Hit and Stick It

Curling, October 2016I… think it’s actually been a while since I last talked about the Monster and curling.  Whoa.

Quick recap – for those who haven’t been around for a while, I curl semi-competitively myself.  R and the Monster have been curling in our local club’s Middle Rockers program for the better part of two seasons now, and the Monster is the only child with a developmental disability that is in the program.  This has us running into interesting issues now and again, due to the Monster’s deficits, but… when you go from a place of ‘assume competence’ and ‘adapt where you can’…

So the major issue we have is that the Monster has serious motor planning deficits on top of communication deficits.  The two together make it almost impossible to explain to him how he should be moving when he’s trying to do a standard delivery – even with a good, slow example given several times – but, as said, you adapt.  Since I last wrote, the Monster’s gotten seriously good at using a delivery stick, and we’ve moved from having to have someone walking alongside him to being able to give him verbal cues for the delivery process.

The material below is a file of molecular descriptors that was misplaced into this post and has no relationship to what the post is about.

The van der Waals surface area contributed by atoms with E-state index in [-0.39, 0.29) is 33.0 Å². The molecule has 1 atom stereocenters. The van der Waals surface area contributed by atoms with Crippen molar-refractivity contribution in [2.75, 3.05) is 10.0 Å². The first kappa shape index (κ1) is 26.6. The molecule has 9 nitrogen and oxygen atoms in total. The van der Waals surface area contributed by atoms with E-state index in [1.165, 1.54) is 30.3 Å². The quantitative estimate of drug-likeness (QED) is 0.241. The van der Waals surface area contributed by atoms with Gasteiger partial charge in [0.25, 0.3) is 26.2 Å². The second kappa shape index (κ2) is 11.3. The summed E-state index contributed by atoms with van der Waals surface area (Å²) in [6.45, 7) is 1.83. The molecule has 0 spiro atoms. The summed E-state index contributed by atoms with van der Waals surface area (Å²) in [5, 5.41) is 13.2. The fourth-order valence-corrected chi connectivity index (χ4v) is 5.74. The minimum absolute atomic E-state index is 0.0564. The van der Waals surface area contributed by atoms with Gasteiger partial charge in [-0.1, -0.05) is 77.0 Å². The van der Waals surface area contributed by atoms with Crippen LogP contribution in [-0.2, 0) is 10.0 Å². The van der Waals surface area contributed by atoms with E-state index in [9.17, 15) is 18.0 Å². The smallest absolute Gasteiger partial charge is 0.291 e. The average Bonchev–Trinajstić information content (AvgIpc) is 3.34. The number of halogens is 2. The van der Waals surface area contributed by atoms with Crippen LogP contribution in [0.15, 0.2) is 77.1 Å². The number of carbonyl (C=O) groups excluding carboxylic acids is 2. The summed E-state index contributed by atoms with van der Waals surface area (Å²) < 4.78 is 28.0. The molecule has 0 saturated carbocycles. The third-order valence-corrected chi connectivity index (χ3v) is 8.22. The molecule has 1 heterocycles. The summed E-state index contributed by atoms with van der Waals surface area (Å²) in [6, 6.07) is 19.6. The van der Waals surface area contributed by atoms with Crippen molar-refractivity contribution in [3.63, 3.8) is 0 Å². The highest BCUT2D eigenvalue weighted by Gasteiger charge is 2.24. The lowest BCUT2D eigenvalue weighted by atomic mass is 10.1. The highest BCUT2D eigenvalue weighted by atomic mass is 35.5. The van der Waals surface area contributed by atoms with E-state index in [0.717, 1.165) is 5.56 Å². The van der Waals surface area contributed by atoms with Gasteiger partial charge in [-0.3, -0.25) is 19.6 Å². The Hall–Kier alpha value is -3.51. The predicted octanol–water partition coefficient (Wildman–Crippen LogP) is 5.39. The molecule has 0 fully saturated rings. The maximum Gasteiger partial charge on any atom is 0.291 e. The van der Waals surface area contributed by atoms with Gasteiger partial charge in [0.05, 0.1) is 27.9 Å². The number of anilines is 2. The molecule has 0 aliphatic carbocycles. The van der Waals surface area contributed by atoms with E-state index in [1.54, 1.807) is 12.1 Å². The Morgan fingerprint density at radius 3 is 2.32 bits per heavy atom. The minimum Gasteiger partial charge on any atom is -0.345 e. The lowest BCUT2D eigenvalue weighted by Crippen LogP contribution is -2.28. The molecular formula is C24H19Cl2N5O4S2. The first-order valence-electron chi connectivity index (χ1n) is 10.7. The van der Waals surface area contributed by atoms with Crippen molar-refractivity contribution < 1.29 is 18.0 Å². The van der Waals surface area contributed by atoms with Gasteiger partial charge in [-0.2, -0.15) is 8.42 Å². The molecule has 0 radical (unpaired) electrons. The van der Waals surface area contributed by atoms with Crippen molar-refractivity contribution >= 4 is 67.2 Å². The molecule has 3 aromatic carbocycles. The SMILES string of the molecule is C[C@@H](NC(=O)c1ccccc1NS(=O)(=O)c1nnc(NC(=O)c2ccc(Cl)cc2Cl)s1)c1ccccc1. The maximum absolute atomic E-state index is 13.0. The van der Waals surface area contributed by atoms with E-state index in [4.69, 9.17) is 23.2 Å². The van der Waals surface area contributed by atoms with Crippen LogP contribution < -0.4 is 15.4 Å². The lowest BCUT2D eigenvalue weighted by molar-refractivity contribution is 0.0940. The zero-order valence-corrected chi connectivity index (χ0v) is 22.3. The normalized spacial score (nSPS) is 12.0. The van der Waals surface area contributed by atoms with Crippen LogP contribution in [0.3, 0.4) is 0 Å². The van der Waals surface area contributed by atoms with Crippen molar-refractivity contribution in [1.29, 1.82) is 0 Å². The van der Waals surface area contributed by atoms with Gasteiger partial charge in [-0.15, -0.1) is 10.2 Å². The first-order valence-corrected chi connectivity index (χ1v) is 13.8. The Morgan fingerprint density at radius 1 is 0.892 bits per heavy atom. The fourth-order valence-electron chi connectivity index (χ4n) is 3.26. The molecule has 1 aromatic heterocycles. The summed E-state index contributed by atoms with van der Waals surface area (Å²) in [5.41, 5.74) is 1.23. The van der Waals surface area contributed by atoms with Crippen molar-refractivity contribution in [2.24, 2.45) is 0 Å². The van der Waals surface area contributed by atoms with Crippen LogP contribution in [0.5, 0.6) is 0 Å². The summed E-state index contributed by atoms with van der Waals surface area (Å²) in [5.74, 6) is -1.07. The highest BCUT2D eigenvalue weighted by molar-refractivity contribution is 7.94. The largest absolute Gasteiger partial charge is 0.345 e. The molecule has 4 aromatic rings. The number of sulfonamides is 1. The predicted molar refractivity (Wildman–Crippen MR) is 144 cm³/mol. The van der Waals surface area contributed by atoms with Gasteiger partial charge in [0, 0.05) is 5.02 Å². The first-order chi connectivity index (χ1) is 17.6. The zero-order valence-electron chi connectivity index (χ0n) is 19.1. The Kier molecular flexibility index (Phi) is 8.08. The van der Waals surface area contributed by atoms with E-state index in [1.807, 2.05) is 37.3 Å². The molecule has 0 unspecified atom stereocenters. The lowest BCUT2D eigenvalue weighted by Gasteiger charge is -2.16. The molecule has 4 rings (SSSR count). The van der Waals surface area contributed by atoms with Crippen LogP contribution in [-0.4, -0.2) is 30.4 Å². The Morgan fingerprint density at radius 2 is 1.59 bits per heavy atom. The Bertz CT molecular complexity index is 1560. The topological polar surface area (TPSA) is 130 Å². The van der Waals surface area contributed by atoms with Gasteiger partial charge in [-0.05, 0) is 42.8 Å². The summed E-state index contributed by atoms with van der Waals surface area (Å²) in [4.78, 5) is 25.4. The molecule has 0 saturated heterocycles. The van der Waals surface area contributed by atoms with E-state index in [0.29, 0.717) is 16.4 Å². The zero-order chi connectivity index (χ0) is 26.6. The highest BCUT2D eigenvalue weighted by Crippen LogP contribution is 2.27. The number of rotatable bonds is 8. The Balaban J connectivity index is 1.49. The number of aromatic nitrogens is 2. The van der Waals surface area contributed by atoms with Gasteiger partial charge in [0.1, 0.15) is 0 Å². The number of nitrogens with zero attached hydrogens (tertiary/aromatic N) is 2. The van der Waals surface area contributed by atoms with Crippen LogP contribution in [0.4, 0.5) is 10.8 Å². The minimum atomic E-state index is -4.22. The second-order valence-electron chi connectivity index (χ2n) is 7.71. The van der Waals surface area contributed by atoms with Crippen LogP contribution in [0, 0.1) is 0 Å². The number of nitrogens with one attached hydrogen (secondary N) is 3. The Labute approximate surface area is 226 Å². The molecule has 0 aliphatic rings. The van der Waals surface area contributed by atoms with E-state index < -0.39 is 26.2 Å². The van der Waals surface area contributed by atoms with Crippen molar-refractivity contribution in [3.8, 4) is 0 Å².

Yesterday, we decided to see how much he could do himself, so he can be better integrated into regular play.  (Yes, yes.  I think that at the level he’s playing, recreationally in our own club, no one’s going to really mind if he has a coach to guide him.  But the goal should be integrating him into regular play, especially since he’d normally age out of Middle Rockers after next year, and move into the regular Juniors program, not that anyone’s going to force him to do that yet.)  We’ve been working on the process, sans social story – I need to have time to take photos and build that with him – and he’s very good at learning those kinds of things, but we’d not tested the whole process of his delivering a stone all by himself with minimal cuing. And…

He’s actually learned his cues very well.  He got into the hack and set up all on his own, nudging the stone (a smaller middle-rocker stone instead of one of the full-size ones he’s been throwing lately) into position with his foot.  He needed a verbal reminder to aim at the broom in the house, but once that was done, he happily walked straight at the broom and gave it a good, clean release, and actually came close to where his skip had been calling.  (Yes, I also know weight is hard to learn with a stick, and we’ve not worked on that much at all with any of the younger kids yet, concentrating instead on line of delivery and slide mechanics.) And he didn’t do this just once, but several times over the course of the afternoon, so it’s clear that it’s starting to stick in his head.

Now, if I could just get him or his brother to actually sweep properly…

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